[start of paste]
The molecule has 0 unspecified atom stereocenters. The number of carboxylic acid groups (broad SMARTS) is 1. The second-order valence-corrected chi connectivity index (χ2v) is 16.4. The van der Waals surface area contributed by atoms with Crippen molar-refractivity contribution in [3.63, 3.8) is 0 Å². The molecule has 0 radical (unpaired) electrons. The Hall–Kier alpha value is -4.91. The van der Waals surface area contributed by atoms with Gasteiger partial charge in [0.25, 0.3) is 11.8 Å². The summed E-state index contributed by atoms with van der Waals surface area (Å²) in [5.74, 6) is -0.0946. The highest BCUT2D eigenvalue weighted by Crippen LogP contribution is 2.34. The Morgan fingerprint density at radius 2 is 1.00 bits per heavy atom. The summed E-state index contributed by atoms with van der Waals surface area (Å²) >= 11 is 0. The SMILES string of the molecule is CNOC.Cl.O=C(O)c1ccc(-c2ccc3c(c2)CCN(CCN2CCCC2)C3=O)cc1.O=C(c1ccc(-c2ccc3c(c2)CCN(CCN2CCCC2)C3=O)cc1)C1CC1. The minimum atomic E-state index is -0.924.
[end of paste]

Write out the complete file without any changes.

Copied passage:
The molecule has 0 unspecified atom stereocenters. The number of carboxylic acid groups (broad SMARTS) is 1. The second-order valence-corrected chi connectivity index (χ2v) is 16.4. The van der Waals surface area contributed by atoms with Crippen molar-refractivity contribution in [3.63, 3.8) is 0 Å². The molecule has 0 radical (unpaired) electrons. The Hall–Kier alpha value is -4.91. The van der Waals surface area contributed by atoms with Gasteiger partial charge in [0.25, 0.3) is 11.8 Å². The summed E-state index contributed by atoms with van der Waals surface area (Å²) in [5.74, 6) is -0.0946. The highest BCUT2D eigenvalue weighted by Crippen LogP contribution is 2.34. The Morgan fingerprint density at radius 2 is 1.00 bits per heavy atom. The summed E-state index contributed by atoms with van der Waals surface area (Å²) >= 11 is 0. The SMILES string of the molecule is CNOC.Cl.O=C(O)c1ccc(-c2ccc3c(c2)CCN(CCN2CCCC2)C3=O)cc1.O=C(c1ccc(-c2ccc3c(c2)CCN(CCN2CCCC2)C3=O)cc1)C1CC1. The minimum atomic E-state index is -0.924.